They said “crisis actors” were a “conspiracy theory.”

But what do you call “Oliver Taylor, a student at England’s University of Birmingham, is a twenty-something with brown eyes, light stubble, and a slightly stiff smile?”

Not even a “crisis actor,” no such person exists.

Yet Jewish newspapers, including The Algemeiner, the Jerusalem Post and the Times of Israel have published a “half dozen” articles under the byline “Oliver Taylor” complete with a profile picture, which appears to have been generated by artificial intelligence.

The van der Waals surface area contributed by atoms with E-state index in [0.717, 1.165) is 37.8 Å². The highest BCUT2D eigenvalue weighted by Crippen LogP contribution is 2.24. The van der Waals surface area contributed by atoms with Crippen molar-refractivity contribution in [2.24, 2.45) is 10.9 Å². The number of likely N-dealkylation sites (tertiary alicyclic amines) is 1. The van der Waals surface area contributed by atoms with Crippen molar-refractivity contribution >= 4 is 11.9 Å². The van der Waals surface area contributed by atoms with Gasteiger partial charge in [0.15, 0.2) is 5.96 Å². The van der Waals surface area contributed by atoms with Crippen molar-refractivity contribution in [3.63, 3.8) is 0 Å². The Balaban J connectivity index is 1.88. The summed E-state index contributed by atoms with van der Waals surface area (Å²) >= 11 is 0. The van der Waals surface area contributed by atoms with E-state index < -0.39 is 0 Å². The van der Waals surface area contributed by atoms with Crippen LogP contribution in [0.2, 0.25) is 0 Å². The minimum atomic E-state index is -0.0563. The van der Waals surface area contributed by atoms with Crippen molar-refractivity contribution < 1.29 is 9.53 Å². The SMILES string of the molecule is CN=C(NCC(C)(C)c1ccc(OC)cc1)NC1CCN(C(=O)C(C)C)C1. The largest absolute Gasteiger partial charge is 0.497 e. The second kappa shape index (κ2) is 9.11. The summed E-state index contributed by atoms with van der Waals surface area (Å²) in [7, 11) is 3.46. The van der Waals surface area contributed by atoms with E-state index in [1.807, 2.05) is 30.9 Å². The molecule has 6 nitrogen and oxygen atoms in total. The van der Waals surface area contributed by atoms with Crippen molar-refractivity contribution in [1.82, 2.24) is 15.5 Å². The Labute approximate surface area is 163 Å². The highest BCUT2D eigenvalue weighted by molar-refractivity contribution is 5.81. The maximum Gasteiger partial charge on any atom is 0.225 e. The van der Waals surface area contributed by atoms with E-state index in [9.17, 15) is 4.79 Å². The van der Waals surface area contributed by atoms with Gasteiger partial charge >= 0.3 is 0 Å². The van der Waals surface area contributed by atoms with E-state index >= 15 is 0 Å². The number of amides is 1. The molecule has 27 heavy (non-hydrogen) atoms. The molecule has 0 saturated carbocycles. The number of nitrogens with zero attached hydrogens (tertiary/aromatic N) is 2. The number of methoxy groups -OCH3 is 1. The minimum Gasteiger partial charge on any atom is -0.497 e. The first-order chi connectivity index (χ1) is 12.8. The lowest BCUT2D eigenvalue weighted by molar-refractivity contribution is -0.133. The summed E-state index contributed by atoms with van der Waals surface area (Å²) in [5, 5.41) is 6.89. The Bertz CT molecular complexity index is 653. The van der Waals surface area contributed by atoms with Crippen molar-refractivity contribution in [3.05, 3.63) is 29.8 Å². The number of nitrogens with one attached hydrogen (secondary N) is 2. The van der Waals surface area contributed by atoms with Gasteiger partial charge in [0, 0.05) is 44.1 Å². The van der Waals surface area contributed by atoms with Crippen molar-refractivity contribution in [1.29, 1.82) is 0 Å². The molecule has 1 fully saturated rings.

This fake “journalist,” of course, has “an active interest in anti-Semitism and Jewish affairs” and seems to exist primarily to smear Palestinian rights activists, such as Mazen Masri and Ryvka Barnard, as “known terrorist sympathizers.”

Also not surprisingly, “Oliver Taylor” has various accounts on social media and online properties, also used to smear people deemed a threat to Israel’s apartheid policies.

It’s a useful technique, because there’s no one to sue, and the people behind these “online crisis actors” cannot even be identified.

So the next time some crazy person online screams about “anti-semitism” just realize you’ll likely to be reading a bot.